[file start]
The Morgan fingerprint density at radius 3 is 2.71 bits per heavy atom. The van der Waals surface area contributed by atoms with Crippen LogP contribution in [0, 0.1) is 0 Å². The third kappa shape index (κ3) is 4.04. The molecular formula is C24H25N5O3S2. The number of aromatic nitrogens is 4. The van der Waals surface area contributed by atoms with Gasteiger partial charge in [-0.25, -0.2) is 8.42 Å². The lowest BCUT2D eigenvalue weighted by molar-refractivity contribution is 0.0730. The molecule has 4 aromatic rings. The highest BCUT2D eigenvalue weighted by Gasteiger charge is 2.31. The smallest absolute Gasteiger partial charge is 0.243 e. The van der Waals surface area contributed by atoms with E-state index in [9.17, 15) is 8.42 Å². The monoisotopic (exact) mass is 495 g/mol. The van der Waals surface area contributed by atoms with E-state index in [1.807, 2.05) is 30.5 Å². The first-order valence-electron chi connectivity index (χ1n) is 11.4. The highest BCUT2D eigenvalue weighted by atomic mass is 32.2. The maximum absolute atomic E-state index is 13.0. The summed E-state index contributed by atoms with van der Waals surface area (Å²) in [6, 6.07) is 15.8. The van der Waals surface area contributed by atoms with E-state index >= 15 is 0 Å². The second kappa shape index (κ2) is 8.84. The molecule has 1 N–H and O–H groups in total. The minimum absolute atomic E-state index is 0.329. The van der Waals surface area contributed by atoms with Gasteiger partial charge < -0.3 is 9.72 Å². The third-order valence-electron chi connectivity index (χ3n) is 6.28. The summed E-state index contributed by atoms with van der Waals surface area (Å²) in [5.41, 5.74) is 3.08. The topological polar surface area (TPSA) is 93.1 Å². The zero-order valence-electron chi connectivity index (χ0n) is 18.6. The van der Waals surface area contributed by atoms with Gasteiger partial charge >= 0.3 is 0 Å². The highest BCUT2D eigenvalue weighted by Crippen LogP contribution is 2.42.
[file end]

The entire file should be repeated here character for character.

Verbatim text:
The Morgan fingerprint density at radius 3 is 2.71 bits per heavy atom. The van der Waals surface area contributed by atoms with Crippen LogP contribution in [0, 0.1) is 0 Å². The third kappa shape index (κ3) is 4.04. The molecular formula is C24H25N5O3S2. The number of aromatic nitrogens is 4. The van der Waals surface area contributed by atoms with Gasteiger partial charge in [-0.25, -0.2) is 8.42 Å². The lowest BCUT2D eigenvalue weighted by molar-refractivity contribution is 0.0730. The molecule has 4 aromatic rings. The highest BCUT2D eigenvalue weighted by Gasteiger charge is 2.31. The smallest absolute Gasteiger partial charge is 0.243 e. The van der Waals surface area contributed by atoms with E-state index in [9.17, 15) is 8.42 Å². The monoisotopic (exact) mass is 495 g/mol. The van der Waals surface area contributed by atoms with E-state index in [1.807, 2.05) is 30.5 Å². The first-order valence-electron chi connectivity index (χ1n) is 11.4. The highest BCUT2D eigenvalue weighted by atomic mass is 32.2. The maximum absolute atomic E-state index is 13.0. The summed E-state index contributed by atoms with van der Waals surface area (Å²) in [6, 6.07) is 15.8. The van der Waals surface area contributed by atoms with E-state index >= 15 is 0 Å². The second kappa shape index (κ2) is 8.84. The molecule has 1 N–H and O–H groups in total. The minimum absolute atomic E-state index is 0.329. The van der Waals surface area contributed by atoms with Gasteiger partial charge < -0.3 is 9.72 Å². The third-order valence-electron chi connectivity index (χ3n) is 6.28. The summed E-state index contributed by atoms with van der Waals surface area (Å²) in [5.41, 5.74) is 3.08. The topological polar surface area (TPSA) is 93.1 Å². The zero-order valence-electron chi connectivity index (χ0n) is 18.6. The van der Waals surface area contributed by atoms with Gasteiger partial charge >= 0.3 is 0 Å². The highest BCUT2D eigenvalue weighted by Crippen LogP contribution is 2.42.